On Top of Their Game

Jean Nayar

Re:Vision designs a new state-of-the-art headquarters facility for real estate giant Jones Lang LaSalle that reflects best practices in commercial design across the board.

If there’s anyone who can truly appreciate the value of well-developed property it’s a real estate professional. So when the powerhouse global real estate advisory and investment management firm Jones Lang LaSalle prepared to relocate its Philadelphia headquarters recently, it was very clear about its requirements—and its intentions to demonstrate to its clients a workspace that would be well ahead of the curve in every way. After interviewing a group of design firms to create its new space, the company’s management honed in on Philadelphia-based Re:Vision Architecture for their ability to think outside the box.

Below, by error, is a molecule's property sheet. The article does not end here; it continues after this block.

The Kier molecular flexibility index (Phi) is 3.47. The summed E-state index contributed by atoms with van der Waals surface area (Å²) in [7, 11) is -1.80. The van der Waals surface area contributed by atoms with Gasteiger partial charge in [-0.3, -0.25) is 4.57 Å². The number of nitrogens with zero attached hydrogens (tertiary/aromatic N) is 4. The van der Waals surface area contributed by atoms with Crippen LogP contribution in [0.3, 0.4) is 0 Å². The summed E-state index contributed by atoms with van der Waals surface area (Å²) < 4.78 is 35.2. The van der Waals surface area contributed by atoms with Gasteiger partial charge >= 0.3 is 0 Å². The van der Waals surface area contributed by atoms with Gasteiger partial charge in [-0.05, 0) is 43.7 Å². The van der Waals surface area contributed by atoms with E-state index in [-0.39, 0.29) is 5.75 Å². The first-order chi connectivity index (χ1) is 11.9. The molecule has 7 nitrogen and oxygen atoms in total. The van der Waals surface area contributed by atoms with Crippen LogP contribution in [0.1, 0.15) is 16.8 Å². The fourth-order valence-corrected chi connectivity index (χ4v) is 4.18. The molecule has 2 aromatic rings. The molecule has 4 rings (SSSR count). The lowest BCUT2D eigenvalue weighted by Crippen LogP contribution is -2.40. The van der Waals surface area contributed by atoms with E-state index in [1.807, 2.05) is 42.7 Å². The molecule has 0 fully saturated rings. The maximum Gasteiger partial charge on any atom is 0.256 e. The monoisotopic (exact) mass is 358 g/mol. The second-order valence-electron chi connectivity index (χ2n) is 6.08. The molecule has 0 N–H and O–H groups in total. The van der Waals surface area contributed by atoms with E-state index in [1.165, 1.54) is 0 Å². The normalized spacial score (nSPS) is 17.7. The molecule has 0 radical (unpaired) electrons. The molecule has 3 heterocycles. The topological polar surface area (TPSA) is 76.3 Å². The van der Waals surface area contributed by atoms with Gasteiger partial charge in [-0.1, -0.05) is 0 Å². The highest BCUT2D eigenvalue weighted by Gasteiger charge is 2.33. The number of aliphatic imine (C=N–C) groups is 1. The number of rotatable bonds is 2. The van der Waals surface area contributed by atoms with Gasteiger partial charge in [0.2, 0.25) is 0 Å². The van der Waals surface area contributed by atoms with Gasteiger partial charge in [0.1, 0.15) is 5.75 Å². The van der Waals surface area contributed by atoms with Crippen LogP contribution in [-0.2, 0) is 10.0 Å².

“We were an unconventional choice for JLL because we’re a niche firm that focuses on sustainable design,” says Drew Lavine, Re:Vision’s lead architect on the project. “But they wanted something different and we demonstrated a real commitment to innovation.” JLL’s primary aim was to develop a state-of-the art regional hub that would serve as a functioning example to its clients of innovative practices in tenant fit-outs. “They wanted a space that would reflect their culture and their collaborative work approach,” explains Lavine. “And they also wanted a sustainable design that would meet LEED Platinum standards.”